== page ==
Something is Off With Minority Ownership


FCC Commissioner Geoffrey Starks was the keynote speaker for week three of Radio Ink’s Hispanic Radio Live Conference Thursday. During his presentation called The Enduring Legacy of Radio, Starks said radio is a trusted source for information in the Hispanic Community. He also opined on minority ownership where he stated ‘something is off.’

According to Starks the FCC’s latest numbers from October 2017 show that Hispanics own 209 of the 3400 commercial AM radio stations (6.1%) and 219 of the 5400 commercial FM stations (4.1%). “What makes these numbers so alarming is that there are almost 61 million people who identify as Hispanic and Latinx in the U.S., which is about 18 percent of the population. Something is off.”

Starks said making America’s broadcasters look more like the population of America is important to him for several reasons. “The FCC has a statutory mandate to promote media diversity, in addition to the critical role we play in securing and protecting public access to information. We must make sure that everything—from who owns the broadcast license to who sits in front of the camera—reflects our diversity. To be even more clear, we must do better in fulfilling the Commission’s obligation to promote ownership by women and people of color.”

Starks went on to say that achieving greater media diversity is also personal for him. “Broadcasting is about more than simply entertainment or conveying information. What we see and hear, and who we see and hear it from, impacts the way we view our world, our society, and ourselves. I want my young daughter and son to see and hear content that speaks to them in a personal way, delivered by people and viewpoints that reflect the diversity that is America. To achieve that, we are going to have to find effective ways to move the needle on media ownership diversity.”

So what can be done to address the number? Starks is on the record in strong support of bringing back the tax certificate program as a means to try to level the playing field for those who traditionally lack access to the kind of capital and opportunities necessary to purchase or run a broadcast station. “Before being discontinued in 1995, the tax certificate program facilitated 287 certificates for radio stations and 40 certificates for TV stations, increasing minority broadcast ownership from 40 radio and TV stations in 1978 to 288 radio and 43 TV stations in 1995. That is real, significant progress, and if that program had continued the minority ownership numbers today might not be so underwhelming.”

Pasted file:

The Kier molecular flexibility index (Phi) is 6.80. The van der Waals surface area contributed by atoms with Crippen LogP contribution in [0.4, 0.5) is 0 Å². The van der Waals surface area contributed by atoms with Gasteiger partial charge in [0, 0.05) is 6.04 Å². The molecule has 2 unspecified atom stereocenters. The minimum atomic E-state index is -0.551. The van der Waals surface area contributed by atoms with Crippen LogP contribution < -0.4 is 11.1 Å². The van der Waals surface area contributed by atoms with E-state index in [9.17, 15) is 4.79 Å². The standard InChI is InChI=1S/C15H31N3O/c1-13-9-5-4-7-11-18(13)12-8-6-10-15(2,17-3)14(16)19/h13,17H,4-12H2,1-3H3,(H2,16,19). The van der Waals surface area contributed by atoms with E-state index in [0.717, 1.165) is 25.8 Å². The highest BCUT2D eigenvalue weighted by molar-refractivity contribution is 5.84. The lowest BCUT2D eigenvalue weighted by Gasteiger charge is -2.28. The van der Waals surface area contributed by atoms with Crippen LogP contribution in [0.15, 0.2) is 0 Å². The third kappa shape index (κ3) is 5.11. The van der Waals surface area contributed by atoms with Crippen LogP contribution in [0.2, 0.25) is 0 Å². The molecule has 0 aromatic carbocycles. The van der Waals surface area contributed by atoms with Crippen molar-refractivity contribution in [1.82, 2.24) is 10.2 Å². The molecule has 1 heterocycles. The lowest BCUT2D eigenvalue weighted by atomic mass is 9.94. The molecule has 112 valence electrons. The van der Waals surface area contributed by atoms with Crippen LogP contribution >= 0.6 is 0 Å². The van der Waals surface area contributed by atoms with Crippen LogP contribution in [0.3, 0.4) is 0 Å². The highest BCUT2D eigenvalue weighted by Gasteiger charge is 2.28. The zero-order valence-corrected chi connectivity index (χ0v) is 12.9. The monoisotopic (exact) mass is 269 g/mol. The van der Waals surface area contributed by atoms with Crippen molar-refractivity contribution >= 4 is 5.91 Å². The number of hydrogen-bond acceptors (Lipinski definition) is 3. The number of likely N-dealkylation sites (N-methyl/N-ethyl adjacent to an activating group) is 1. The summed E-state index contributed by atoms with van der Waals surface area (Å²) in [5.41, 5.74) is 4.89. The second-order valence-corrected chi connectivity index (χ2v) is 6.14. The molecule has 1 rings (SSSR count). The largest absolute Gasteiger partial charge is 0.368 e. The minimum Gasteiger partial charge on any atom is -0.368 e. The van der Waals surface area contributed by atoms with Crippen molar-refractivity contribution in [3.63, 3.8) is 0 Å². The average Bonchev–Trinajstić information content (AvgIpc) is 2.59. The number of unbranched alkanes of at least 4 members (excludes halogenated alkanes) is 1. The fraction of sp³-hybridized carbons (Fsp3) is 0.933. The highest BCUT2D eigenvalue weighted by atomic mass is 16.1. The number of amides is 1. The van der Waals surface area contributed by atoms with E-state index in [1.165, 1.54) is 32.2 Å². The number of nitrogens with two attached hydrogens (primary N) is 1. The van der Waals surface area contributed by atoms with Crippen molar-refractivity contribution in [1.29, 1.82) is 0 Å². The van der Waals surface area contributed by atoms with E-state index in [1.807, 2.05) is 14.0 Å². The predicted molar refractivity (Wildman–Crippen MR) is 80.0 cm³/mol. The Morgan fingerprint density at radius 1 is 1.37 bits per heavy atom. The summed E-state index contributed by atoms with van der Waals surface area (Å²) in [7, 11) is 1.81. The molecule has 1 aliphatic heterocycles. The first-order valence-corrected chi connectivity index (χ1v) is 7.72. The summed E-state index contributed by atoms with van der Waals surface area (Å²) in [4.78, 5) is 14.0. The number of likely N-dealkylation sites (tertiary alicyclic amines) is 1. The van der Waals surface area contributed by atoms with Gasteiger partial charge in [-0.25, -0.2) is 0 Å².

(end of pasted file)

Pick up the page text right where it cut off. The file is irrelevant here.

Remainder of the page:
Starks also believes the Commission is failing at making good on its statutory mandate to collect EEO data from broadcasters. “The agency has ignored Congress’s will for nearly 20 years by not collecting this information, leaving us with little visibility into the diversity of station management and news and production teams. Our continued dereliction of duty on the EEO data collection is simply unacceptable.”

The Commissioner also gave a shout out to GeoBroadcast Solutions, which has petitioned the FCC to revise the FM booster rule to allow geo-targeted content to originate from FM booster stations. He says the use of this geo-targeted content holds promise as a way for stations to provide hyper-localized content including alternative language news, weather, emergency alerts, and advertising periodically during the broadcast day. “It could provide a way for minority-owned stations to better serve their communities, and open up opportunities for small businesses looking to more cost-effectively advertise to a targeted audience and for FM stations owned by people of color to increase advertising revenue.”

Hispanic Radio Live continues Thursday, October 22.
See the agenda HERE
Register HERE


  1. With most stations owned by corporations how can you even count demographics of who (meaning people) owns? It seems to me that diversifying ownership nationwide and in each market place would make it possible for more people to become involved in ownership including minorities and small business.
    Instead of so many boosters those frequencies could be freed up to create more stations for small business and minority owners, stations that would serve a local audience. Regulations to prevent local stations from becoming nothing more than boosters for big markets miles away might also free up opportunities for small business and minorities.


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